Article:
My keen interest in the matter of tonearm geometry has come about because my experiences with the original Well Tempered Amadeus model has me mystified. I bought my Amadeus new a little more than a year ago. Initially upon setting up my turntable, I installed a brand-new Dynavector MC cartridge. But music played with my new cartridge suffered from severe distortion, especially on amplitude peaks. After a great deal of investigation into setup it seemed unlikely that my problem was related to a manufacturing defect, so I concluded that the cause of the distortion must be the cartridge. To test my theory I installed an Audio-Technica MM cartridge that I had used successfully on another turntable. But mounted on my Amadeus it too suffered from distortion - fortunately, a good deal less serious than the Dynavector - but still unacceptably high. One thing led to another, and after a great deal of sleuthing and several emails back and forth to the Canadian Distributor I learned that my tonearm's effective length (EL) - I measured mine to be at 260 mm - was almost a half-inch too short. The distributor assured me that the proper EL for my model's tonearm was 270mm (he confirmed this by measuring some that were set up in his showroom). I was impatient, so rather than ship my tonearm to the distributor to be repaired, I changed my tonearm's EL by sliding the tonearm wand inside its rubber collar (located within the silver flange on top of the golf ball) - forward 10 mm. Now my tonearm's EL was precisely 270mm. By the way, I can easily adjust my tonearm very precisely - to within a fraction of a mm. As a warning to others who might attempt this, I should say that this adjustment must be done with some care so as not to bend the wand, which is somewhat narrower than a standard pencil and made of a soft alloy of aluminum. In my experience the most tricky thing in this adjustment procedure wasn't altering the length, but ensuring that through the adjustment process the golf ball and the tonearm mounting bracket remain perfectly parallel.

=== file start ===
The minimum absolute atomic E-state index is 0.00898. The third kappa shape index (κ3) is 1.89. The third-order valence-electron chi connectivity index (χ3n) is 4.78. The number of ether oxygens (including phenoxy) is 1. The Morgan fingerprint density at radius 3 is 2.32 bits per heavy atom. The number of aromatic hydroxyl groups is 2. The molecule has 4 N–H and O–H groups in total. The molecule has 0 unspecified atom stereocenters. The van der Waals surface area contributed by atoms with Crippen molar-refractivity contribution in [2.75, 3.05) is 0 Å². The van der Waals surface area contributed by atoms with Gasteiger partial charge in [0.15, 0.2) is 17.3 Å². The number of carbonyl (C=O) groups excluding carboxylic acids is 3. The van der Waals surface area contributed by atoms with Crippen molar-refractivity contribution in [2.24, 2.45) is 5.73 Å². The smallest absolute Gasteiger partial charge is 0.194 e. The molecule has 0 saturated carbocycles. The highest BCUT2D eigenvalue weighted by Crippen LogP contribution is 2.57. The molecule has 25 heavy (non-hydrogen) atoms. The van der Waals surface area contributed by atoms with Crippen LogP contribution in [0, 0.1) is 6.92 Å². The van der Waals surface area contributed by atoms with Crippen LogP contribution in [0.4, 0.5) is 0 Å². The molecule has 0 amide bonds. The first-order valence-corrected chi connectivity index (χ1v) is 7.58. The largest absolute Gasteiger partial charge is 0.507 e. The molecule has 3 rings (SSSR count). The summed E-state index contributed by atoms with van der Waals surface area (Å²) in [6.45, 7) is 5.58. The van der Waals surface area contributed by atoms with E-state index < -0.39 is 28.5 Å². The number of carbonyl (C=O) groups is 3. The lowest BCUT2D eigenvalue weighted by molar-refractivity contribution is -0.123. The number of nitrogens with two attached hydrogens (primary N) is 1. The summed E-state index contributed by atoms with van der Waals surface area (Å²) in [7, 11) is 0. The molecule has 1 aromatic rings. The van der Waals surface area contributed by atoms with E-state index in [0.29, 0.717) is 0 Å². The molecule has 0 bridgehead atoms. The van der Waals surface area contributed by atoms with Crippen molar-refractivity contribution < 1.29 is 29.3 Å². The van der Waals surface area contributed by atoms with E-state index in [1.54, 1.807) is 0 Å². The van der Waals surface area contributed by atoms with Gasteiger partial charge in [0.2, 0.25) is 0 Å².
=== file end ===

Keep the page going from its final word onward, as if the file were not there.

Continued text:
Here's the mystery. In 2009, in response to a query, Bill Firebaugh posted a memo stating that the correct overhang for a cartridge installed on the Amadeus was a half-inch. All of my cartridges installed on my Amadeus MkI (with the adjusted 270mm EL) have overhangs of (estimated by eye) very approximately a half-inch. So, based on your article's comments, it appears that the Amadeus MkII uses a different geometry than the MkI. Presently, because I am still unsatisfied, I am thinking more and more that I should obtain a Feikert protractor to do a Baerwald or Loefgren alignment. The slots in the tonearm mounting plate are somewhat oversized and have enough 'free play' to allow for a couple of degrees of offset adjustment. It should be noted that the cartridge mounting flange isn't fixed in place, it can be adjusted (via a philips head screw underneath) but the manual solemnly warns against this. But, precisely adjusting the Feickert might be problematic because, as Art noted, locating the tonearm's exact pivot point might be difficult or impossible. Parenthetically - I should remind people that course adjustments of overhang can be made risk-free by any owner because the fluid reservoir in the original Amadeus is about 1 cm wider than the golf ball, so the arm from which the golf ball is suspended can be swung fore and aft a few mm, and thereby altering the pivot-spindle distance, to compensate for discrepancies in the mounting hole to stylus distance among various cartridge makes and models.